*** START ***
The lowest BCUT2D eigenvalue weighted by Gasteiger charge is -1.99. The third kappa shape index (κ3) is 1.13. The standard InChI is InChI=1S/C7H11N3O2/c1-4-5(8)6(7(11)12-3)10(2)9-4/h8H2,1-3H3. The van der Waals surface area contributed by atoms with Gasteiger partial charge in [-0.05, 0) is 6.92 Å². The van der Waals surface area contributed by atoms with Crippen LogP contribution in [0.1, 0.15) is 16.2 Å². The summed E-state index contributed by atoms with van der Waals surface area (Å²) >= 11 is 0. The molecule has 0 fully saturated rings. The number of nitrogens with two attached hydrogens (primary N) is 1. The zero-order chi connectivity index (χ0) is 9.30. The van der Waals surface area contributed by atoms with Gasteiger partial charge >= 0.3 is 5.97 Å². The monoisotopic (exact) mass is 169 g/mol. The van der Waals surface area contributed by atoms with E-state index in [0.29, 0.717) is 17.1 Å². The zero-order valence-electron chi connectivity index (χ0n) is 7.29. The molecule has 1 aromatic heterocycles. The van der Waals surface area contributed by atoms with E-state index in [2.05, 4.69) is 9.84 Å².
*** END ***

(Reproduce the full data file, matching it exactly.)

The lowest BCUT2D eigenvalue weighted by Gasteiger charge is -1.99. The third kappa shape index (κ3) is 1.13. The standard InChI is InChI=1S/C7H11N3O2/c1-4-5(8)6(7(11)12-3)10(2)9-4/h8H2,1-3H3. The van der Waals surface area contributed by atoms with Gasteiger partial charge in [-0.05, 0) is 6.92 Å². The van der Waals surface area contributed by atoms with Crippen LogP contribution in [0.1, 0.15) is 16.2 Å². The summed E-state index contributed by atoms with van der Waals surface area (Å²) >= 11 is 0. The molecule has 0 fully saturated rings. The number of nitrogens with two attached hydrogens (primary N) is 1. The zero-order chi connectivity index (χ0) is 9.30. The van der Waals surface area contributed by atoms with Gasteiger partial charge >= 0.3 is 5.97 Å². The monoisotopic (exact) mass is 169 g/mol. The van der Waals surface area contributed by atoms with E-state index in [0.29, 0.717) is 17.1 Å². The zero-order valence-electron chi connectivity index (χ0n) is 7.29. The molecule has 1 aromatic heterocycles. The van der Waals surface area contributed by atoms with E-state index in [2.05, 4.69) is 9.84 Å².